The portal vein and hepatic arteries form the liver's dual blood supply. Approximately 75% of hepatic blood flow is derived from the portal vein, while the remainder is from the hepatic arteries.[3]

Unlike most veins, the portal vein does not drain into the heart. Rather, it is part of a portal venous system that delivers venous blood into another capillary system, the hepatic sinusoids of the liver. In carrying venous blood from the gastrointestinal tract to the liver, the portal vein accomplishes two tasks: it supplies the liver with metabolic substrates and it ensures that substances ingested are first processed by the liver before reaching the systemic circulation. This accomplishes two things. First, possible toxins that may be ingested can be detoxified by the hepatocytes before they are released into the systemic circulation. Second, the liver is the first organ to absorb nutrients just taken in by the intestines. After draining into the liver sinusoids, blood from the liver is drained by the hepatic vein.

Clinical significance[edit]

Portal hypertension[edit]

Increased blood pressure in the portal vein, called portal hypertension, is a major complication of liver disease, most commonly cirrhosis.[5] A dilated portal vein (diameter of greater than 13 or 15 mm) is a sign of portal hypertension, with a sensitivity estimated at 12.5% or 40%.[6] Clinical signs of portal hypertension include those of chronic liver disease: ascites, esophageal varices, spider nevi, caput medusae, and palmar erythema.[7]


Pylephlebitis is infection of the portal vein, usually arising from an infectious intraabdominal process such as diverticulosis.[8][9]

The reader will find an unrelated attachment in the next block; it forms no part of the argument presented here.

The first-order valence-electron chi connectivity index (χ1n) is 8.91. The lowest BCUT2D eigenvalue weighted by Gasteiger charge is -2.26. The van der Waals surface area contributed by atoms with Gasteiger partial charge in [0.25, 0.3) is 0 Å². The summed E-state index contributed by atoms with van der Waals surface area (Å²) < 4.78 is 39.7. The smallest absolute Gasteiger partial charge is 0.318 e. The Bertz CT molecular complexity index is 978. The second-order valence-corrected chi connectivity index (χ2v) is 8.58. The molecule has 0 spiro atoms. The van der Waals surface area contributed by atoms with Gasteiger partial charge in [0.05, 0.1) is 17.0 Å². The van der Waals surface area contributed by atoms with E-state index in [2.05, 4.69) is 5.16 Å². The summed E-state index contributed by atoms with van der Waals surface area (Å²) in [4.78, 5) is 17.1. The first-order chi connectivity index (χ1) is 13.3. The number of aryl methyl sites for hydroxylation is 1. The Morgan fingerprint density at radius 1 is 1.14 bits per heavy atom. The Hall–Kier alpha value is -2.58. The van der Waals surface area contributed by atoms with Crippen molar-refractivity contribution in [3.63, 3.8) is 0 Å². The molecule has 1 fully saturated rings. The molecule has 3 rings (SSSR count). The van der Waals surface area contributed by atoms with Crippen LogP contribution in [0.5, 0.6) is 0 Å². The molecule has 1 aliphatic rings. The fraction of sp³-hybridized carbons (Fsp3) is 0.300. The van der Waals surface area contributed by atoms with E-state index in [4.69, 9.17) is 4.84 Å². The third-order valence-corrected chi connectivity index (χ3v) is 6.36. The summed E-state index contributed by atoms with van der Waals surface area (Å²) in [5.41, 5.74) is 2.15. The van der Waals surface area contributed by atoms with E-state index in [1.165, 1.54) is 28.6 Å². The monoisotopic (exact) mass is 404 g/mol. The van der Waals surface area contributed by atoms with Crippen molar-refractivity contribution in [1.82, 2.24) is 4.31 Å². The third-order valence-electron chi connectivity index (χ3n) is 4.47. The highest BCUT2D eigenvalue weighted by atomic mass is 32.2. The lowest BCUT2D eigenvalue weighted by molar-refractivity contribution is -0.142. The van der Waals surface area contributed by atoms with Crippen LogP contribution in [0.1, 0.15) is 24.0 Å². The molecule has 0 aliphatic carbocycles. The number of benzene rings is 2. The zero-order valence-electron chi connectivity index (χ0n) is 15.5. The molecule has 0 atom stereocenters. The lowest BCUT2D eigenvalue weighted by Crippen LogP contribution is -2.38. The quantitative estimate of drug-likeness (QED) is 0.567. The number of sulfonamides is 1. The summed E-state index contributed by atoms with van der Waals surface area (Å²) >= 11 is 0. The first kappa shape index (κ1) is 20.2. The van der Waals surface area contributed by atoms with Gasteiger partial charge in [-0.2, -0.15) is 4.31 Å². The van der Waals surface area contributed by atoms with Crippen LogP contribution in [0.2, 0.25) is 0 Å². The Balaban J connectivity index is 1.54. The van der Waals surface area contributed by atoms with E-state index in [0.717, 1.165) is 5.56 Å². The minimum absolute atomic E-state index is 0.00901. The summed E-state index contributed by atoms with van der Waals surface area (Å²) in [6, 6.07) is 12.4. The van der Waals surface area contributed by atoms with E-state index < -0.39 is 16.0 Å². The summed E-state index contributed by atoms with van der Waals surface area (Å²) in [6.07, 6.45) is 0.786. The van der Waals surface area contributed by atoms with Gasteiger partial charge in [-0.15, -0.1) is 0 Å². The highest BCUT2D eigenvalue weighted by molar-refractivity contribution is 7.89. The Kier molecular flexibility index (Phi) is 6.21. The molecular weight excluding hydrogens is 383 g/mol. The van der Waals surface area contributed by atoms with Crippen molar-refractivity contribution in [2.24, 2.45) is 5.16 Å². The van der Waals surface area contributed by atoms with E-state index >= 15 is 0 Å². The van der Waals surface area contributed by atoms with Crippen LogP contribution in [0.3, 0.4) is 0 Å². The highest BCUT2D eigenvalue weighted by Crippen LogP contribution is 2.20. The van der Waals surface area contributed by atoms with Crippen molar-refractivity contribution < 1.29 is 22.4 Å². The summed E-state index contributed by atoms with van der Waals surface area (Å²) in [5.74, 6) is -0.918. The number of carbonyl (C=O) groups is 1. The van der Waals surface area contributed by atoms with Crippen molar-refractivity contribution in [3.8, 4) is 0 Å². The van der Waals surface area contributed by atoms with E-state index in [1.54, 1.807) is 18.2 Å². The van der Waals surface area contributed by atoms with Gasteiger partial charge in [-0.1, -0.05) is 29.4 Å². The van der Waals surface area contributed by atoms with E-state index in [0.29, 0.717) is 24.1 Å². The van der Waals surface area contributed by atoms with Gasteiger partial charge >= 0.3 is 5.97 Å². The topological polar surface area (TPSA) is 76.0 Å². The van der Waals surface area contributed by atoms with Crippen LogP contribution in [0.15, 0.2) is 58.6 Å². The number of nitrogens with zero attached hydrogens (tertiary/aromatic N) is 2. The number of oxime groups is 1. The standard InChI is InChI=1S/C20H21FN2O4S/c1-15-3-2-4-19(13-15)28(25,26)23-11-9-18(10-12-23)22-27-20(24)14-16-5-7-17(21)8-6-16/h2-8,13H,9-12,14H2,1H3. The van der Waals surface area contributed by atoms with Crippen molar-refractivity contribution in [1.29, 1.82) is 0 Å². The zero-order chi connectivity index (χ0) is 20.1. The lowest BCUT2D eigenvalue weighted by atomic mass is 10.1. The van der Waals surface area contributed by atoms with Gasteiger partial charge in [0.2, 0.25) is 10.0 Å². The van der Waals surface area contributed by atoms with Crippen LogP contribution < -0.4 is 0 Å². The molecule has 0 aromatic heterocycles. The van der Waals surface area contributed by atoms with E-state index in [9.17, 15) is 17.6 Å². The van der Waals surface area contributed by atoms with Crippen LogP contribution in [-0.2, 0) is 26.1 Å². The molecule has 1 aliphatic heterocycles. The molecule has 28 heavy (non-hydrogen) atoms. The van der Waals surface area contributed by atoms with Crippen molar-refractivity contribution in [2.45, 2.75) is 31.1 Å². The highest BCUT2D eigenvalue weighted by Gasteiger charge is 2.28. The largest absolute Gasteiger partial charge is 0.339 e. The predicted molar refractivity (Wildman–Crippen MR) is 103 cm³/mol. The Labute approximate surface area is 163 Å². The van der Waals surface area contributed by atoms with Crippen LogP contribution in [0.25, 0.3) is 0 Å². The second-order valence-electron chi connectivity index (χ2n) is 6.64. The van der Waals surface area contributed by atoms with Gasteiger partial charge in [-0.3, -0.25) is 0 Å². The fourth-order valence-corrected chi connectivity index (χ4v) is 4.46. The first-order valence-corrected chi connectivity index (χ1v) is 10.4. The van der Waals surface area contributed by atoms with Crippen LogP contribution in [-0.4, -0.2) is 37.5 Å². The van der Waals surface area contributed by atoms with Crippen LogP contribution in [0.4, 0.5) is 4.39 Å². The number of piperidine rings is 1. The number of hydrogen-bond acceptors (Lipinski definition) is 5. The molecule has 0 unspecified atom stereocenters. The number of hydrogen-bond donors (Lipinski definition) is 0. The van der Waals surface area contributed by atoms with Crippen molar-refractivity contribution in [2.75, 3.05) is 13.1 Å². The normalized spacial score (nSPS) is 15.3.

1. ^ a b c Henry Gray (1901). Anatomy, Descriptive and Surgical (16 ed.). Philadelphia: Lea Brothers. p. 619. 
  2. ^ Harold M Chung; Chung, Kyung Won (2008). Gross anatomy. Philadelphia: Wolters Kluwer Health/Lippincott Williams & Wilkins. p. 208. ISBN 0-7817-7174-9. 
  3. ^ a b c d Plinio Rossi; L. Broglia (2000). Portal Hypertension: Diagnostic Imaging and Imaging-Guided Therapy. Berlin: Springer. p. 51. ISBN 3-540-65797-5. 
  4. ^ Benjamin L. Shneider; Sherman, Philip M. (2008). Pediatric Gastrointestinal Disease. Connecticut: PMPH-USA. p. 751. ISBN 1-55009-364-9. 
  5. ^ Dooley, James; Sherlock, Sheila (2002). Diseases of the liver and biliary system. Oxford: Blackwell Science. ISBN 0-632-05582-0. 
  6. ^ Al-Nakshabandi NA (2006). "The role of ultrasonography in portal hypertension". Saudi J Gastroenterol. 
  7. ^ Key Topics in General Surgery (2 ed.). Informa Healthcare. 2002. ISBN 1-85996-164-9. 
  8. ^ Plemmons RM, Dooley DP, Longfield RN (November 1995). "Septic thrombophlebitis of the portal vein (pylephlebitis): diagnosis and management in the modern era". Clin. Infect. Dis. 21 (5): 1114–20. PMID 8589130. doi:10.1093/clinids/21.5.1114. 
  9. ^ Perez-Cruet MJ, Grable E, Drapkin MS, Jablons DM, Cano G (May 1993). "Pylephlebitis associated with diverticulitis". South. Med. J. 86 (5): 578–80. PMID 8488411. doi:10.1097/00007611-199305000-00020.